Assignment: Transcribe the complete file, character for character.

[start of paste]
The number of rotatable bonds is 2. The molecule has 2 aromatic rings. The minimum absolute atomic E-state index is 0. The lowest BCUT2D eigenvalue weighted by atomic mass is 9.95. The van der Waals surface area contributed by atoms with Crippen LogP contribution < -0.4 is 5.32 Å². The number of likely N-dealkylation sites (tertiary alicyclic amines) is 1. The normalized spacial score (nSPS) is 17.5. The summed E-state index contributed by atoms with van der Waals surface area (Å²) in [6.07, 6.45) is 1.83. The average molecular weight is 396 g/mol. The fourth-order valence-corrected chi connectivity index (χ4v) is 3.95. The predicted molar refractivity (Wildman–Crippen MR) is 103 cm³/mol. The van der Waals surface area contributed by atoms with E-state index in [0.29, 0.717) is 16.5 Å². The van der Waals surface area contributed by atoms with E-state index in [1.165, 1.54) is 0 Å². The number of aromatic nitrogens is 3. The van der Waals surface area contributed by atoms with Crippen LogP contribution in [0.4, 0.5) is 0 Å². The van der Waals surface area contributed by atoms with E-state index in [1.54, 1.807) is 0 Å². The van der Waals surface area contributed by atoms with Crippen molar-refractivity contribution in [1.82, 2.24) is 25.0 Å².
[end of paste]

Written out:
The number of rotatable bonds is 2. The molecule has 2 aromatic rings. The minimum absolute atomic E-state index is 0. The lowest BCUT2D eigenvalue weighted by atomic mass is 9.95. The van der Waals surface area contributed by atoms with Crippen LogP contribution < -0.4 is 5.32 Å². The number of likely N-dealkylation sites (tertiary alicyclic amines) is 1. The normalized spacial score (nSPS) is 17.5. The summed E-state index contributed by atoms with van der Waals surface area (Å²) in [6.07, 6.45) is 1.83. The average molecular weight is 396 g/mol. The fourth-order valence-corrected chi connectivity index (χ4v) is 3.95. The predicted molar refractivity (Wildman–Crippen MR) is 103 cm³/mol. The van der Waals surface area contributed by atoms with E-state index in [0.29, 0.717) is 16.5 Å². The van der Waals surface area contributed by atoms with E-state index in [1.165, 1.54) is 0 Å². The number of aromatic nitrogens is 3. The van der Waals surface area contributed by atoms with Crippen LogP contribution in [0.4, 0.5) is 0 Å². The van der Waals surface area contributed by atoms with E-state index in [1.54, 1.807) is 0 Å². The van der Waals surface area contributed by atoms with Crippen molar-refractivity contribution in [1.82, 2.24) is 25.0 Å².